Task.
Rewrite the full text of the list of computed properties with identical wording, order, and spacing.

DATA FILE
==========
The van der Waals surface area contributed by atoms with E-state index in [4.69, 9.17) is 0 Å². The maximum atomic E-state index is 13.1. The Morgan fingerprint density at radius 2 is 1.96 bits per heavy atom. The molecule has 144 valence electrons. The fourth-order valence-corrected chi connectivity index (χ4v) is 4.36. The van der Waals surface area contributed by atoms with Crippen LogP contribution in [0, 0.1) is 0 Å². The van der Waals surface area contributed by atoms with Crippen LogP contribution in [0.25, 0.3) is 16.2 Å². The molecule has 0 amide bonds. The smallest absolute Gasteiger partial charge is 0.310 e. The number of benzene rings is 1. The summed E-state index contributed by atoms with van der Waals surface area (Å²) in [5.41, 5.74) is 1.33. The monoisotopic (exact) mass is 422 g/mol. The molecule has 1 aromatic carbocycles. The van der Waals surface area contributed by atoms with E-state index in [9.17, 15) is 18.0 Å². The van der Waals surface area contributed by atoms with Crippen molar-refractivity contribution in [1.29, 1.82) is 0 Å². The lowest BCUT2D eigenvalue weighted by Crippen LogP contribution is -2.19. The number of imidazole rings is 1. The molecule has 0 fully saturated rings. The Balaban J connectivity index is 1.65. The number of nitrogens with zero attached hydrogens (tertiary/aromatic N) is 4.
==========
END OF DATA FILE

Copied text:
The van der Waals surface area contributed by atoms with E-state index in [4.69, 9.17) is 0 Å². The maximum atomic E-state index is 13.1. The Morgan fingerprint density at radius 2 is 1.96 bits per heavy atom. The molecule has 144 valence electrons. The fourth-order valence-corrected chi connectivity index (χ4v) is 4.36. The van der Waals surface area contributed by atoms with Crippen LogP contribution in [0, 0.1) is 0 Å². The van der Waals surface area contributed by atoms with Crippen LogP contribution in [0.25, 0.3) is 16.2 Å². The molecule has 0 amide bonds. The smallest absolute Gasteiger partial charge is 0.310 e. The number of benzene rings is 1. The summed E-state index contributed by atoms with van der Waals surface area (Å²) in [5.41, 5.74) is 1.33. The monoisotopic (exact) mass is 422 g/mol. The molecule has 1 aromatic carbocycles. The van der Waals surface area contributed by atoms with E-state index in [9.17, 15) is 18.0 Å². The van der Waals surface area contributed by atoms with Crippen molar-refractivity contribution in [1.29, 1.82) is 0 Å². The lowest BCUT2D eigenvalue weighted by Crippen LogP contribution is -2.19. The number of imidazole rings is 1. The molecule has 0 fully saturated rings. The Balaban J connectivity index is 1.65. The number of nitrogens with zero attached hydrogens (tertiary/aromatic N) is 4.